Fixing the agency diversity conundrum

Executives explore what their firms can do better to create a more representative workforce.

Fixing the agency diversity conundrum

What can businesses do to lead change that creates more representation in their workforces? How can they once and for all push the conversation past static dialogue into meaningful action with long-lasting impact?

Those were some of the questions discussed on the Agency Diversity Conundrum panel at PRWeek’s Racial Equity Summit, which explored how recent incidents of white privilege and police brutality against Black people have heightened the focus on issues of diversity. 

Richard Edelman, CEO of the eponymous independent agency, said his firm must do better to improve diversity at its highest levels. 

“In our agency at the moment, we have too few senior people who are diverse,” Edelman said without hesitation. “To combat that, we’re doing lateral hires; in fact, 50% of the senior hires we've done since June are diverse. I've also realized that CEOs like myself, who have been on the job for 20-plus years, need to lead from the front. My waiting time is over. As leaders, we need to take that responsibility onto our own shoulders.”

“The truth is,” he continued, “we've talked about this for years, but one thing that’s different now is that we’re seeing a huge cultural shift led by young people. Secondly, companies have stood up and said, ‘I exist to make the world a better place.’”

Suresh Raj, chief business development officer at Blue Impact, said everything starts at the top.

“Only when you have a brave heart to do the right thing will true action and change happen,” he said.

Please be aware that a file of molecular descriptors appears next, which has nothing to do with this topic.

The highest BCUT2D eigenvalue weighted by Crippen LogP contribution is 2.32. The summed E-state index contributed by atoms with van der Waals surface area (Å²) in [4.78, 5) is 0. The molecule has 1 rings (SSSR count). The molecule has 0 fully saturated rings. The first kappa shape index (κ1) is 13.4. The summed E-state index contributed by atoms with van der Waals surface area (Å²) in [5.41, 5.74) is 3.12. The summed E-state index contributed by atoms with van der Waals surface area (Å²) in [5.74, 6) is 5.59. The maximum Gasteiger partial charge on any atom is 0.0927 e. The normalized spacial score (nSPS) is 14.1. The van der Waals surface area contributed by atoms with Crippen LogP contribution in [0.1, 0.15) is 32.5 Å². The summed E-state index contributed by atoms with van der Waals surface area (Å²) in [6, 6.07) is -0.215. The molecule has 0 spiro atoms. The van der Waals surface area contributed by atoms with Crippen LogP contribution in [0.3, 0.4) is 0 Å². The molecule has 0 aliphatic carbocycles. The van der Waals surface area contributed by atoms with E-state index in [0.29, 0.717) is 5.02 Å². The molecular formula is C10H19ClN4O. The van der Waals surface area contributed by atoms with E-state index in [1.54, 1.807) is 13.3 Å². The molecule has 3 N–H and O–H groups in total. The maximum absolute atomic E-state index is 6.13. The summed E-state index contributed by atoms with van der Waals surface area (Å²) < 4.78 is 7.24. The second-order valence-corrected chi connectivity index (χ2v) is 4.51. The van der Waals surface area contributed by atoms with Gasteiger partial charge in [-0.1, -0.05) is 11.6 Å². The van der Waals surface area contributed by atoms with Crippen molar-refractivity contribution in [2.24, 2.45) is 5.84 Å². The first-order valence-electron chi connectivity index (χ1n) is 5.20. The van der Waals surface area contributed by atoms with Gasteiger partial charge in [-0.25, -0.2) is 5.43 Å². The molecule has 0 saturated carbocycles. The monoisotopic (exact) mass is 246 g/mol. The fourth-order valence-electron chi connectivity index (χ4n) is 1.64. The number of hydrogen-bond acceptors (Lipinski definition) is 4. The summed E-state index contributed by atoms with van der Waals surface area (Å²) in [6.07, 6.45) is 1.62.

Raj told the story of his nephew, a 20-year-old Black man who he raised as his own son. Now in his third year of college, Raj’s nephew emailed to say he was considering switching his major from anthropology to communications.

Raj read aloud the email he sent in response. “Are you absolutely sure?” he asked his nephew. “You have to be beyond outstanding in your field of expertise and far outshine your contemporaries, who will mostly be white. The chances of you ever becoming a leader will be slim to none.”

“I was your nephew 20 years ago,” Purpose Brand CEO Diane Primo jumped in to say. “I’ve been able to establish a career in the agency world, and what I would say to those not seeing themselves represented is, ‘We need you. If this is an industry you want to be in, there are opportunities for your voice to be heard. There is a place for you at the table.’”

For Trish Smith, global chief diversity and inclusion officer at Edelman, DEI is a movement, not a moment, and must include employees at every level. 

“It is everyone's role to play in this work,” she said. “It is the responsibility of everyone within a firm to ensure the creation of a diverse, inclusive and equitable workplace. Everyone must assume accountability and responsibility each and every day.”

“I completely agree with what’s being said,” added Raj. “It’s the responsibility of every single individual, but what it comes down to is the mindset of the person who's leading the business. If leadership at the most senior level does not change their mindset, there is no role model to look up to. Nobody can turn around and feel that they can actually, one day, aspire to that role. Right now, for me, 23 years in, I still don't have that vision because it remains a glass ceiling for someone like me.”

In closing, moderator and PRWeek VP and editorial director Steve Barrett asked for actionable ways people can be held accountable for their DEI efforts. 

Smith suggested “various types of unconscious bias training and opportunities to continue to learn, maybe making them mandatory; actively participating in employee network resource or affinity groups; and if you're in a hiring position, looking at individual [key performance indicators] as well as team KPIs to drive progress, ensuring there's diversity on your team and monitoring the organization’s overall diverse representation.”

“We have to get people to volunteer,” added Edelman. “It's deeply important to see the work being done on the ground.”

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